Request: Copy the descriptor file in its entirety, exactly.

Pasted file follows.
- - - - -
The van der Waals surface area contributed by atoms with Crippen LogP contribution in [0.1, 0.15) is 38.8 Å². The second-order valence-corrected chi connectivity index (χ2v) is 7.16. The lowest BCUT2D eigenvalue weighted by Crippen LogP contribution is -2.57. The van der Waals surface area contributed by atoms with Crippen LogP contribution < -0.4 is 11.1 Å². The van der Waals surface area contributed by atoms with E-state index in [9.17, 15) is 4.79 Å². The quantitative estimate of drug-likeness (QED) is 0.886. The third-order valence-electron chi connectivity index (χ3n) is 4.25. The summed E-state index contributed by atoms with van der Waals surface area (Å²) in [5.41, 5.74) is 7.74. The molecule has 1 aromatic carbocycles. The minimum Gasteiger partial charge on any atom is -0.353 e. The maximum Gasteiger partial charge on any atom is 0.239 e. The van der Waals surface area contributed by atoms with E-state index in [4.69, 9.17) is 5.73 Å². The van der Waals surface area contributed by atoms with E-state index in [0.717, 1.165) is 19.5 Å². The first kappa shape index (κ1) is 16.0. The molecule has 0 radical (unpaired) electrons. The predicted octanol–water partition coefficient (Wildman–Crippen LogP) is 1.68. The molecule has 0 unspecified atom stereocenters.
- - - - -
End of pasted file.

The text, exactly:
The van der Waals surface area contributed by atoms with Crippen LogP contribution in [0.1, 0.15) is 38.8 Å². The second-order valence-corrected chi connectivity index (χ2v) is 7.16. The lowest BCUT2D eigenvalue weighted by Crippen LogP contribution is -2.57. The van der Waals surface area contributed by atoms with Crippen LogP contribution < -0.4 is 11.1 Å². The van der Waals surface area contributed by atoms with E-state index in [9.17, 15) is 4.79 Å². The quantitative estimate of drug-likeness (QED) is 0.886. The third-order valence-electron chi connectivity index (χ3n) is 4.25. The summed E-state index contributed by atoms with van der Waals surface area (Å²) in [5.41, 5.74) is 7.74. The molecule has 1 aromatic carbocycles. The minimum Gasteiger partial charge on any atom is -0.353 e. The maximum Gasteiger partial charge on any atom is 0.239 e. The van der Waals surface area contributed by atoms with E-state index in [4.69, 9.17) is 5.73 Å². The van der Waals surface area contributed by atoms with E-state index in [0.717, 1.165) is 19.5 Å². The first kappa shape index (κ1) is 16.0. The molecule has 0 radical (unpaired) electrons. The predicted octanol–water partition coefficient (Wildman–Crippen LogP) is 1.68. The molecule has 0 unspecified atom stereocenters.